May 28


I'll readily admit that as tech savvy as I like to pretend I am, the one thing that pretty much passed me by is the whole text-messaging craze which is now, well, way beyond the craze stage and into ridiculous fetishism (yeah, go abbreviate that shiznit!).  Initially my objection was basically focused on the interface–watch people try to work on their computers with an instant messenger program up and you'll laugh (or cry) as they get inundated with hundreds of messages from ten, twenty, thirty or more people all asking pretty pointless questions.  I'll admit the multitasking is pretty crazy from these people–I'm not sure how they can keep ten separate conversations in the head going even via written chat, but they're obviously doing it–but still, it's got to be pretty overwhelming.  When I log on I usually don't want to be bothered…but when someone sends a "'sup? :) " message, how do you turn it down (I mean he's smiling at you, for Christ's sake!)?  You guessed it, kids: that pleasant little noise you hear is the sound of productive work getting flushed straight down the toilet.

Still, all of this is about setting boundaries, right?  I can just shut the thing down.  But lots of habitual text-messengers can't or won't do the same–they'd rather leave up crazy away messages ("Listenin' to Floyd, meet you on the dark side of the moon laters") so their friends won't get too freaked out, and as a result we've got bandwidth usage way up and actually getting things done way down.  That too wouldn't bother me if the conversations really made a difference–but for whatever reason, people have conversations online they wouldn't even want to have on the phone:

Cutiegyrl17: 'sup.  Goin later?

PLAYA4LiFe: ya

Cutiegyrl17: what ru doin' now?

PLAYA4LiFe: nothin

Cutiegyrl17: lol, yeah u r 

PLAYA4LiFe:  wtf, no

Cutiegyrl17: :(

I mean it's scintillating, sure, but does it really sing to you? /sarcasmoff

But fine, you say–you're not a college freshman, so don't have conversations like that one.  Talk about absurdist art instead (actually I think Dali would be really into IM convos…or pretend to be, anyway).  But even then, the issue is how easy it is for people to throw away time like it's going out of style on this kind of banter–or worse, how easy it is for people to carry the banter over.  Because it's spreading, my friends, and I have no idea how to stop it.  Never mind E-mails I get from students with ":), ru done with my grde yt?  tnks"–and no, I'm not making that up.  It's gotten to the point where this stuff is showing up in formal papers.  Now I'm not trying to be a stickler, but there is something a trifle offputting about seeing students say Hamlet must be thinking "what's wrong with u?" in the nunnery scene with Ophelia (although an IM conversation with DenMarkPRINCE is an appealing thought).  Confront a student with the, er, inappropriateness of this particular register of speech and you'll normally get a blank stare or, occasionally, an apologetic shrug.  "I'm kind of used to it," one told me.  I can't argue; I'm starting to get used to it myself.  The smiley face in particular is pretty hard to avoid.  Got something rather nasty you want to say but without sounding like too much of an !%@hole?  Just add :) afterwards, and hey presto: instant joke.  (How can you be offended?  She's smiling at you, for Christ's sake!)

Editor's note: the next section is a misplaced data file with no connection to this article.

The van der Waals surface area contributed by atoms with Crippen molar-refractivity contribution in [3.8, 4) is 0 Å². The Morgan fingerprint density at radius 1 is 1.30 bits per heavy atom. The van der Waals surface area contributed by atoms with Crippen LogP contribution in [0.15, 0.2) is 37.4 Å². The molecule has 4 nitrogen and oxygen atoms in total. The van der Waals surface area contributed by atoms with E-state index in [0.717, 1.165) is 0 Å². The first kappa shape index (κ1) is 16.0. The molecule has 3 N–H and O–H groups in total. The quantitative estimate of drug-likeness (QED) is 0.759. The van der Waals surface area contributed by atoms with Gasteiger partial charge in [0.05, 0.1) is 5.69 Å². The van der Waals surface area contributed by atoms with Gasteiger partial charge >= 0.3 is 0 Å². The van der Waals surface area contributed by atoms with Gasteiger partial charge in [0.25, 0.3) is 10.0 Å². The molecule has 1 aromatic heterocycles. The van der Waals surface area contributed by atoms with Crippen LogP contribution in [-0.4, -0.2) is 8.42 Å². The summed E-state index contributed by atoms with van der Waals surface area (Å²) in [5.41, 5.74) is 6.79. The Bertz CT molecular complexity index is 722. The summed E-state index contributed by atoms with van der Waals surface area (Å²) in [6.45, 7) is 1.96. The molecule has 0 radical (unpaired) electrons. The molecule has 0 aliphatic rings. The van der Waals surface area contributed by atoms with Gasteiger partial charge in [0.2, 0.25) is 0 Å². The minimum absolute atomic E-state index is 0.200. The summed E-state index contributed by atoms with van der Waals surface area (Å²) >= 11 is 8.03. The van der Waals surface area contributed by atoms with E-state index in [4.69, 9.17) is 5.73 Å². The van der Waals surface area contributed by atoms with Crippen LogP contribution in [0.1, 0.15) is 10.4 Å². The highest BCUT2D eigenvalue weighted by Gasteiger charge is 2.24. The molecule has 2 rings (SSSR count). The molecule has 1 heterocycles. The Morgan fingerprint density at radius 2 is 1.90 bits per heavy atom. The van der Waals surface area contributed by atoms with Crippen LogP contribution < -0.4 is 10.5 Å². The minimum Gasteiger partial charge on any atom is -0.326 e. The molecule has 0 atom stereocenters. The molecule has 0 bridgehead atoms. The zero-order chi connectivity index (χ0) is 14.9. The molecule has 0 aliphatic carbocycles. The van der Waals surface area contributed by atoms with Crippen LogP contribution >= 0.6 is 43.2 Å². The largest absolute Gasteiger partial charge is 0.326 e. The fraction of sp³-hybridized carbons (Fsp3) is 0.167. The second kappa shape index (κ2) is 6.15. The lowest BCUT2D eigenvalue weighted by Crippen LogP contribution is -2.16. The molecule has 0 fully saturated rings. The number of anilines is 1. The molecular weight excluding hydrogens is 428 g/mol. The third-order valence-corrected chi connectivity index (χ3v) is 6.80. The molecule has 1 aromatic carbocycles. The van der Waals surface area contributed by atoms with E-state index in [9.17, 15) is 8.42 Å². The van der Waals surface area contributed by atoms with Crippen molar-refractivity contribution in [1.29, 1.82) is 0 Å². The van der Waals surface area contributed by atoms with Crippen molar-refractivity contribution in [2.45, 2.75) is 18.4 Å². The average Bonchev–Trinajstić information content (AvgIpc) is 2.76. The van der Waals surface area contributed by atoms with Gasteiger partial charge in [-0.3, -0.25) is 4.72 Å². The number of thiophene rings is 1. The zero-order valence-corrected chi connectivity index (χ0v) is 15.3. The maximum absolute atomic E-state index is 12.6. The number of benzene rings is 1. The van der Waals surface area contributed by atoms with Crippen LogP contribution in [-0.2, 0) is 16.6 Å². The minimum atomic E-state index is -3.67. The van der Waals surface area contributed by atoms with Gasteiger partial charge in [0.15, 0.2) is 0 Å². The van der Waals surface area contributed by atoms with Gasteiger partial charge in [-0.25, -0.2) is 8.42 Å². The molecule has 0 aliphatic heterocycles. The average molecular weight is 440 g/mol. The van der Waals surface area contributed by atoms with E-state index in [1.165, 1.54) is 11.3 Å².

On one level, of course, this is simply part of a linguistic process which has been going on a long, long time.  The simplification of language, when it's not offset by other factors (cultural considerations and identifications, the need to describe and define new things, etc.) is a constant in human history.  And I don't agree with the current conventional wisdom that "young people hate to read and write."  If the text message phenomenon proves anything, it's that the written word is more intriguing and engaging than ever.  The question is what registers of literacy our young people know: can they shift gears from "LOLZ" to "endlessly amusing" without divine intervention?  Can they be as comfortable writing organized analytical essays as they are juggling ten conversations with Cutiegyrl17 and friends?  And, even more importantly, can we figure out how to make them comfortable with the former if we can't understand the latter?

The optimist in me says we can.  The pessimist says Oh Noes.  Stay tuned over the next twenty years for the final verdict.

RewriteReality72: u think?  :) 

PLAYA4LiFe: wtf, whatev

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